Good luck
bowlingbun wrote:
Tue Dec 19, 2017 7:48 am
The home mum was in was run by Colten Care. It might help others making what I call "the most difficult decision" to have a look at their website.
Whilst they only operate in and around the New Forest, it will give you a good idea of what is possible not only in terms of the actual fixtures and fittings of the homes you go to look at, but also the underlying principles that Colten apply.
Some of their first homes were adapted existing buildings, but now they have purpose built properties. They take patients funded by NHS Continuing Healthcare, but I don't think they take LA funded patients.
They usually have one or two of the smaller bedrooms reserved for respite care. Mum's room had an ensuite sink and toilet, but not a shower.
They had a very large specially equipped bathroom with facilities so that any patient could have a bath if desired, on a regular basis, but not every day.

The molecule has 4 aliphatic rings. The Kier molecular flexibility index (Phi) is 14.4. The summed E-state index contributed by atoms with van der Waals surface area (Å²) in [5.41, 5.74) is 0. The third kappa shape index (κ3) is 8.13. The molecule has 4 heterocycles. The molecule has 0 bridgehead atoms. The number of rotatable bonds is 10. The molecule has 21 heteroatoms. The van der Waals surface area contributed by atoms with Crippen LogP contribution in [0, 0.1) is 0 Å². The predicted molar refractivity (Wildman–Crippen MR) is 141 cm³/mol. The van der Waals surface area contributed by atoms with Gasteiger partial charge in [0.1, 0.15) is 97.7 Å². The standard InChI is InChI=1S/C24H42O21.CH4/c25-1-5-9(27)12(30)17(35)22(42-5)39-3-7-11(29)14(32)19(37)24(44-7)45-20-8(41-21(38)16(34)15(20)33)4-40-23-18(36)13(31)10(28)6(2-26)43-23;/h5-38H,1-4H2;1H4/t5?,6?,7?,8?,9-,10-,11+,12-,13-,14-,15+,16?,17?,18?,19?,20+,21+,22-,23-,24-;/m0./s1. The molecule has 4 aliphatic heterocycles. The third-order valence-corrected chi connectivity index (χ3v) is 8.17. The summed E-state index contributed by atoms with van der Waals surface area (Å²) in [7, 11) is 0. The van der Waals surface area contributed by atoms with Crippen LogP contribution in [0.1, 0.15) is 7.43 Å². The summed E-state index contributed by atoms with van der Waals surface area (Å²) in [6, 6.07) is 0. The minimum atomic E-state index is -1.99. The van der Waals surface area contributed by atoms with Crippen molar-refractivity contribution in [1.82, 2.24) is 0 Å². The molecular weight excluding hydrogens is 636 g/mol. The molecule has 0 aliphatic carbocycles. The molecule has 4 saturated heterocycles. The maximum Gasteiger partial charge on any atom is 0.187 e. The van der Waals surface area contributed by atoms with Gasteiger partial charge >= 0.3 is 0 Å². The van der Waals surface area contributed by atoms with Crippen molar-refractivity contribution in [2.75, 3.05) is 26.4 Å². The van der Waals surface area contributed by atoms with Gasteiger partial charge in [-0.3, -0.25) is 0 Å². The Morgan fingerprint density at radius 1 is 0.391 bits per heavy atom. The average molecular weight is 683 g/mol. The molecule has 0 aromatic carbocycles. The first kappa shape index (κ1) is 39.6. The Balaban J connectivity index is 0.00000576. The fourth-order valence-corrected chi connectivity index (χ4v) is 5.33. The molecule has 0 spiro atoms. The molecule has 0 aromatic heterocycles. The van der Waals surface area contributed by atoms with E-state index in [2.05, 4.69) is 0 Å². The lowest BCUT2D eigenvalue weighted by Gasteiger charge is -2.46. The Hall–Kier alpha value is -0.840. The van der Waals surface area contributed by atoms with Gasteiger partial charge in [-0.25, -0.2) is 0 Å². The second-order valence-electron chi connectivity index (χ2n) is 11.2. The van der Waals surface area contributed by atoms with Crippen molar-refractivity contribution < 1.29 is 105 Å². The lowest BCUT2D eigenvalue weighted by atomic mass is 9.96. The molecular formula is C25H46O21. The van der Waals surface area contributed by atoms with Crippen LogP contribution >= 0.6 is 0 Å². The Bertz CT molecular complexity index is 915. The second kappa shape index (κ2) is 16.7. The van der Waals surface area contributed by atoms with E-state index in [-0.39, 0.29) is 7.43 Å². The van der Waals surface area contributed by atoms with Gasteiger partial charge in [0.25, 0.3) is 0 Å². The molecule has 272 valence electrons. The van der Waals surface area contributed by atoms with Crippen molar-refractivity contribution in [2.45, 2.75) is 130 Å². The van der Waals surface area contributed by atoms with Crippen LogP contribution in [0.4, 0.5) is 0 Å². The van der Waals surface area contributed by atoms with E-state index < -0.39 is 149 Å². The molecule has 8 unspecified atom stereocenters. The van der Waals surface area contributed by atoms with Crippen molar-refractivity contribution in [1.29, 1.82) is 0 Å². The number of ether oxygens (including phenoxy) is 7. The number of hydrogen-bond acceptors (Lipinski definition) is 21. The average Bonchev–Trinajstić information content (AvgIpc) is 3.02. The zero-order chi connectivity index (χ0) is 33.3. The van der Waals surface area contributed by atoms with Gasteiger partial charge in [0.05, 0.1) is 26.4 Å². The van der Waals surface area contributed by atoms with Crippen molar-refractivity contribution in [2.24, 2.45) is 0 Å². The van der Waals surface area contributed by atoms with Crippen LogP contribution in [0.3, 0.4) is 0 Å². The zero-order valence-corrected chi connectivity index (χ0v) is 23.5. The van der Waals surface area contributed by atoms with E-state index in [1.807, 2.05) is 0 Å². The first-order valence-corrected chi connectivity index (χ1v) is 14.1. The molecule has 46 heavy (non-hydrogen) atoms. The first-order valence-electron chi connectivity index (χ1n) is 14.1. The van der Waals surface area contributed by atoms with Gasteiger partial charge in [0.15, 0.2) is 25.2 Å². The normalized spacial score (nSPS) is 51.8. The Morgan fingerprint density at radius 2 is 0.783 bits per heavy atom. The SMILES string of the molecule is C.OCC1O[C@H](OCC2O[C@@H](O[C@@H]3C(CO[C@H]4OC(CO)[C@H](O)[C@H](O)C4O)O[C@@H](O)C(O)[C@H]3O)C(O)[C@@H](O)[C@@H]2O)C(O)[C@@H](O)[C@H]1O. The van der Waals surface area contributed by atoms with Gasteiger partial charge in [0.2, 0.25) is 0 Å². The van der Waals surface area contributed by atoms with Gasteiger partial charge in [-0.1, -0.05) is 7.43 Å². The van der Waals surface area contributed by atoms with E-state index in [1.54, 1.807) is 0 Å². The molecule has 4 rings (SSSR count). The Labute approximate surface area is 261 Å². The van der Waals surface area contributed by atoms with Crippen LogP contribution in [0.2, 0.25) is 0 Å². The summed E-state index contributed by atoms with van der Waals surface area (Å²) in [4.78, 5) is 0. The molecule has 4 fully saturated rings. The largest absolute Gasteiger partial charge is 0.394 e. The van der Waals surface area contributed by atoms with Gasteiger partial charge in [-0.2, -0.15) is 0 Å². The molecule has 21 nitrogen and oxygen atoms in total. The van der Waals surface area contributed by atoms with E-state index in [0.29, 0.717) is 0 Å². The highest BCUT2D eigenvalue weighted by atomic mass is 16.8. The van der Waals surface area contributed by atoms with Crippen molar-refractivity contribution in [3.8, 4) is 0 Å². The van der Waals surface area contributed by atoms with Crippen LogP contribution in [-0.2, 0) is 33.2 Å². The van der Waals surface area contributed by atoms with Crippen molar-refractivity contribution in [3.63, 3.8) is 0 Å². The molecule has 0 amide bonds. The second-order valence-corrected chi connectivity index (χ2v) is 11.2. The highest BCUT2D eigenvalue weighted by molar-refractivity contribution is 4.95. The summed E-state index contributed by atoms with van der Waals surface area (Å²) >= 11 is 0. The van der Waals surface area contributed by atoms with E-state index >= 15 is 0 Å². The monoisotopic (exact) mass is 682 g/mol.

On a personal note, I liked the way staff were expected to know who I was when I visited, I seldom had to say I was Elizabeth T's daughter. Staff were also expected to smile and say hello to anyone visiting the home, even if you just passed them in the corridor.
thanks
This can only be sorted out when you consider your own life and needs are equally important as hers.
Your caring has to be on your terms, not hers.
She wants you on call day and night as she doesn't like change.
You don't want that. If you love her enough to care for her, she should love you enough to take a break!
It's not about what she wants, but about needs, you need a break!
No not really, nursing homes are not bad as people say, i don’t want to speak in general but almost every homes i worked with were on high level of caring and high quality services for the old people, i started working for nursing homes for almost 3 years, once i finished my CNA classes which i took them when i finished my high school and i was confused of what faculty i should choose, there were many options which made it really difficult to me, i have some tendencies about nursing and my parents encouraged me about it and i wanted to take an idea about it first, so i checked the CNA courses and costs and started online on https://www.cnaclasses101.com/cost/ and started the course as a preparation year before going to nursing faculty.
My mum's nursing home was like a hotel.